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UAE at 50: Emirates' strong economic base will help chart course of the future

November 28, 2021
finance & economy

Sights are now set on the next 50 years of growth as the country continues to build on solid foundations

As the UAE marks its Golden Jubilee, it celebrates its rise to an economic powerhouse that is helping to shape the course of the Arab world and the global economy.

Adaptable policy frameworks, regulatory changes and a flexible business and corporate environment have underpinned the country’s progress and propelled it to become the Arab world’s second-largest economy.

Its strong foundations and embracing of the digital age and the fourth industrial revolution will help policymakers chart the course of the next 50 years.

Today, the Dubai International Financial Centre and Abu Dhabi Global Market are home to some of the world’s largest banks, investment houses, insurers, asset managers, cryptocurrency exchanges and a host of technology-focused start-ups, disrupting sectors from financial services to health and education.

Dubai Multi Commodities Centre, one of the world’s fastest-growing commodities hubs, is hosting companies that deal in everything from tea and coffee to rough diamonds and currency futures.

Consistent investments to develop the UAE’s trade and financial infrastructure over the past decades have helped to shape the business and corporate environment in the country, said Monica Malik, chief economist at Abu Dhabi Commercial Bank.

“These centres have broadened and deepened the non-oil economy of the UAE,” Ms Malik said.

“Having the infrastructure in place and the legal environment has helped companies move to the UAE and supported employment growth in the country.”

These free zones have put the UAE on the global map and helped boost foreign direct investment flows to the country. They have not only contributed directly and indirectly to the country’s gross domestic product growth, but also added to its resilience to global economic shocks, said Scott Livermore, chief economist at Oxford Economics Middle East.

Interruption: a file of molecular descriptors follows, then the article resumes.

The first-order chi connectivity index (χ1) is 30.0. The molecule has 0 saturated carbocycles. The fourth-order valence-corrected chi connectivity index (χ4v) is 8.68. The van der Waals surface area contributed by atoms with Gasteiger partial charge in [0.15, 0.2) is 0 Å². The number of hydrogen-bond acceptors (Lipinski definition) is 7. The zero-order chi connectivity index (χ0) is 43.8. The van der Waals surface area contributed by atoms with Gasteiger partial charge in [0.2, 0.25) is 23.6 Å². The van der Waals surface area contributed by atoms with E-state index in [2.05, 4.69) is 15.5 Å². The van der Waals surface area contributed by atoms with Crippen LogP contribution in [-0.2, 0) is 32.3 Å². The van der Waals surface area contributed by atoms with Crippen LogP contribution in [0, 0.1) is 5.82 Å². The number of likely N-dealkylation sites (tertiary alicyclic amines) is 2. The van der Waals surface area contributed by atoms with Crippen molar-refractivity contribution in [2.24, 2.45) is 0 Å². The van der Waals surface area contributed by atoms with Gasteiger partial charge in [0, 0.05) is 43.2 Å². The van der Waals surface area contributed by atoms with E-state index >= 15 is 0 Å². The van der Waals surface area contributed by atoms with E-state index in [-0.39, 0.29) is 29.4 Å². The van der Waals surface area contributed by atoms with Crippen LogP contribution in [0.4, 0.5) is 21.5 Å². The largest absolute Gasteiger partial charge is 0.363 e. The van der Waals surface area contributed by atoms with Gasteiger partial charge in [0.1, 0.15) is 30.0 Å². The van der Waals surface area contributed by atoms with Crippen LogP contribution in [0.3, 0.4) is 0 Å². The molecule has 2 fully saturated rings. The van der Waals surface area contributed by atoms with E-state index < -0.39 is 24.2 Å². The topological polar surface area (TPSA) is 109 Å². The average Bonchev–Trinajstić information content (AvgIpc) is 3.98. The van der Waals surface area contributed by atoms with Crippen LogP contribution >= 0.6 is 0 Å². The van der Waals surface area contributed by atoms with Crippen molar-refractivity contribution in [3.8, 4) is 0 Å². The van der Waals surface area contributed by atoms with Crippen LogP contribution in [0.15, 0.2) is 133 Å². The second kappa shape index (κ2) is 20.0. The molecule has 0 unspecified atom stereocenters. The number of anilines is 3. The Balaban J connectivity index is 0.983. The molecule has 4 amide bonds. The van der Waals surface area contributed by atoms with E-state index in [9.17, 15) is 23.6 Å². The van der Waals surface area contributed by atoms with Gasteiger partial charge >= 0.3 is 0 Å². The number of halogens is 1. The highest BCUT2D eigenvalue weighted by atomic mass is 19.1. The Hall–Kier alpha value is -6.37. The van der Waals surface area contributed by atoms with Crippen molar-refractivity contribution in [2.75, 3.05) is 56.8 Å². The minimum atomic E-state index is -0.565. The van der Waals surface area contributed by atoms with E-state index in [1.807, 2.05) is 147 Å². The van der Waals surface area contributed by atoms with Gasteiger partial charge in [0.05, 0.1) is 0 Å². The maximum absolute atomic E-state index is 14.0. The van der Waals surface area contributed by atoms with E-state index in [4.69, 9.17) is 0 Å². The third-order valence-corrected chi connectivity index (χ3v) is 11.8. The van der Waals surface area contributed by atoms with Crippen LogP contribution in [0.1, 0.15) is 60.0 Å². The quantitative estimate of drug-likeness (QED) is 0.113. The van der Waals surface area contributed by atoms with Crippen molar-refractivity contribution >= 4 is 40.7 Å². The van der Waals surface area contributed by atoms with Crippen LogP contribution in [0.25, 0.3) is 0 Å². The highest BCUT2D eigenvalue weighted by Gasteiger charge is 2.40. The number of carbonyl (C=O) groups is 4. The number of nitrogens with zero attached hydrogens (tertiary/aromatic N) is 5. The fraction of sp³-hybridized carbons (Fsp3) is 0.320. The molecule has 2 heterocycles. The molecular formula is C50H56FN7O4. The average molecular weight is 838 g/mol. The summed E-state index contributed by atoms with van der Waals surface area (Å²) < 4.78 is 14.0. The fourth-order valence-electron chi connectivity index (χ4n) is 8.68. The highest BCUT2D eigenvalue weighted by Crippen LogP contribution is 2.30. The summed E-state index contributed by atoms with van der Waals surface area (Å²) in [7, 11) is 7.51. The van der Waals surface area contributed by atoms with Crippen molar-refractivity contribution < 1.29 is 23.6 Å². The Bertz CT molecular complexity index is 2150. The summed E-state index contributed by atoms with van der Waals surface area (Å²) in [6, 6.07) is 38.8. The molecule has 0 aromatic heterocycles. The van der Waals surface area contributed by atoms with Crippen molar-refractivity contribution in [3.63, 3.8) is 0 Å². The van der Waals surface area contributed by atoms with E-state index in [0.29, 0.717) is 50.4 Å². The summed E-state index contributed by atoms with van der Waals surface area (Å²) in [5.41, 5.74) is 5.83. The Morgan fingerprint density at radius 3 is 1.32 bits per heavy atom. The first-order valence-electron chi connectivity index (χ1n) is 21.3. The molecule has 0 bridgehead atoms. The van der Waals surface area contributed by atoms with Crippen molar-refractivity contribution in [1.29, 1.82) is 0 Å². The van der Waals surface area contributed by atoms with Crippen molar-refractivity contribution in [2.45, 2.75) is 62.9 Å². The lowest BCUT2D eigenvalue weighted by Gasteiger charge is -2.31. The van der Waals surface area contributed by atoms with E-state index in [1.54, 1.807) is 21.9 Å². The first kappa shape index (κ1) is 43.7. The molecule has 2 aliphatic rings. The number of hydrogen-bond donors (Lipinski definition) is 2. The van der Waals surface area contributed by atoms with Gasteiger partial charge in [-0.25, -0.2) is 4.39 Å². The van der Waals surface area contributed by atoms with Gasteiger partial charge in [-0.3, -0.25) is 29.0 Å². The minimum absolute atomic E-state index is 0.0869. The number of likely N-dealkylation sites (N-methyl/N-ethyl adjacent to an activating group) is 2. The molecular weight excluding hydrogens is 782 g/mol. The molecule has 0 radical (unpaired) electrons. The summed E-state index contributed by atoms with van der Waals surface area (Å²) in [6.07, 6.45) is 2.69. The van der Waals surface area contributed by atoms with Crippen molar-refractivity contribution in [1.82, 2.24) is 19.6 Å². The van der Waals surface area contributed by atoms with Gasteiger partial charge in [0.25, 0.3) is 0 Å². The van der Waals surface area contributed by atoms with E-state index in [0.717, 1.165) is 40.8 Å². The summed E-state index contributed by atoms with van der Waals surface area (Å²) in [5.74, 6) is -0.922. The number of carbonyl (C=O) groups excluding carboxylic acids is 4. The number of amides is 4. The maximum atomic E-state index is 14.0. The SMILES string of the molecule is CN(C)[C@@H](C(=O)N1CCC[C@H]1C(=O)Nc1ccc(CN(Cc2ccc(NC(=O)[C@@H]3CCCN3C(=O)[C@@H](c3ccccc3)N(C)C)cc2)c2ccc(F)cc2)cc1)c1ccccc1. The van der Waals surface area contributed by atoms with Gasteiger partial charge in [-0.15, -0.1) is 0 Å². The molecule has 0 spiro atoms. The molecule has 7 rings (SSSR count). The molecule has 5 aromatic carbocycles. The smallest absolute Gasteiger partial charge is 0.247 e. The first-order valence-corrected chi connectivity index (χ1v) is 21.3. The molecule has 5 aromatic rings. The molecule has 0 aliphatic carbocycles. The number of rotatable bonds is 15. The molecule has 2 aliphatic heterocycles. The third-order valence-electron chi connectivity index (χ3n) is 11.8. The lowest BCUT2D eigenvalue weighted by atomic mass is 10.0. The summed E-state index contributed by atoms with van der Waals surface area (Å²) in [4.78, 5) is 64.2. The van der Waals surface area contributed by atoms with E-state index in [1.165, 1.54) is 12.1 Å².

“They have been instrumental in attracting FDI to the country and helping transform the economy,” Mr Livermore said. “They have also allowed prototyping key reforms and regulation that have eventually been rolled out on to the onshore economy.”

Despite the pandemic shock last year that sent the global economy into its deepest recession since the 1930s, the UAE economy has bounced back strongly. It is forecast to grow by 2.1 per cent this year, driven by pandemic-mitigation measures, and expand by 4.2 per cent in 2022, according to the central bank's second-quarter review.

After expanding the size of its economy to about Dh1.5 trillion from Dh 11 billion ($3bn) in 1973, the country now plans to double its economic output over the coming decade to Dh3tn.

In March, the UAE announced plans to increase the manufacturing sector's contribution to gross domestic product to Dh300bn over the next decade as it embarks on a national programme to boost output.

The UAE plans to create world-beating light and heavy industries in sectors that can help cut its reliance on global supply chains. The “Operation 300bn” strategy is focused on expanding the UAE’s advance manufacturing base in sectors including energy, petrochemicals, plastics, metals and green fuels. Building partnerships with global industrial champions and boosting FDI is part of the broader industrial growth plan.

FDI inflows to the Emirates surged by 44 per cent to about $20bn in 2020 despite coronavirus-induced headwinds around the world. The UAE expects FDI to grow further as it continues to liberalise the economy and institute policy reforms to enhance its standing as an investment-friendly destination.